Cooperative empowerment across boundaries in borderlands of Kenya, Uganda and Ethiopia - Study of civil society in Eastern African border regions
Civil society is generally defined as being neither part of the state nor business but commonly thought of as based on formal organisations. The aim of the study was to review this notion within the context of specific East African borderlands and to analyse characteristics of an informal civil society. The study focused on the border regions between Kenya, Uganda, Ethiopia and South Sudan where over 90% of the population are mobile pastoralists.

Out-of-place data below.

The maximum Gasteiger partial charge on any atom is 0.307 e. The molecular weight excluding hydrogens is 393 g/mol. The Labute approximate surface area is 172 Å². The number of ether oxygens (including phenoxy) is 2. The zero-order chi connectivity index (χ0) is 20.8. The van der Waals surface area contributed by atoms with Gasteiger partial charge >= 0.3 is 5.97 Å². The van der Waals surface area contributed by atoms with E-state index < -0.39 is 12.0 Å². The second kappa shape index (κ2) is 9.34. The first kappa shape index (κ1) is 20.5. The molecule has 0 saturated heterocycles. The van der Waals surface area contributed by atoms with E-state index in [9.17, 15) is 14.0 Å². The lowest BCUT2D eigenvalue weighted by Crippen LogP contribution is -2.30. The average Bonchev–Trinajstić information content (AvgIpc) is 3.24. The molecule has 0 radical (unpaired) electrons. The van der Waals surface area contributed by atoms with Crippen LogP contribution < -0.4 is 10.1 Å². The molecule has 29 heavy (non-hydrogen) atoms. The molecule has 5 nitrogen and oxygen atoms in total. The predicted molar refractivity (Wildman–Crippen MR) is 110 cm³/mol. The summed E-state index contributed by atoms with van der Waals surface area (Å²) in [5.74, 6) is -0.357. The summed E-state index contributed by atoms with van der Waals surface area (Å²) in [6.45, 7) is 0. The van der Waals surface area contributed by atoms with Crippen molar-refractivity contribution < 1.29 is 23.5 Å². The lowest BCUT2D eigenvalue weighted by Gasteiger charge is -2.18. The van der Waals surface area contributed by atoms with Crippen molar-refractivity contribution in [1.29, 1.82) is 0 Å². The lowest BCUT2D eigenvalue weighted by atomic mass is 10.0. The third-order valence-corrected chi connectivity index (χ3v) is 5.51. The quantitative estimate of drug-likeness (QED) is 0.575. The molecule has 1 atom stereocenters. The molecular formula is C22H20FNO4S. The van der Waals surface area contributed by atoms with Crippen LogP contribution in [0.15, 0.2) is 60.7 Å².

While pastoralists organise decision making processes among themselves and cooperate across borders, there is little understanding between them, national majorities and international actors. The informal civil society comprises trustworthy connectors between these groups, social innovators and personalities from all walks of life. This study indicates that, while funding formal civil society can be useful, the insights and capacities of the region’s informal civil society – such as people’s mental strength and practical ingenuity - are resources that should be better known and promoted.
The research was based on five weeks of fieldwork in Kenya and Uganda in mid-2017. It has been conducted in cooperation with the Arnold-Bergstraesser-Institut. There is also an English summary (PDF).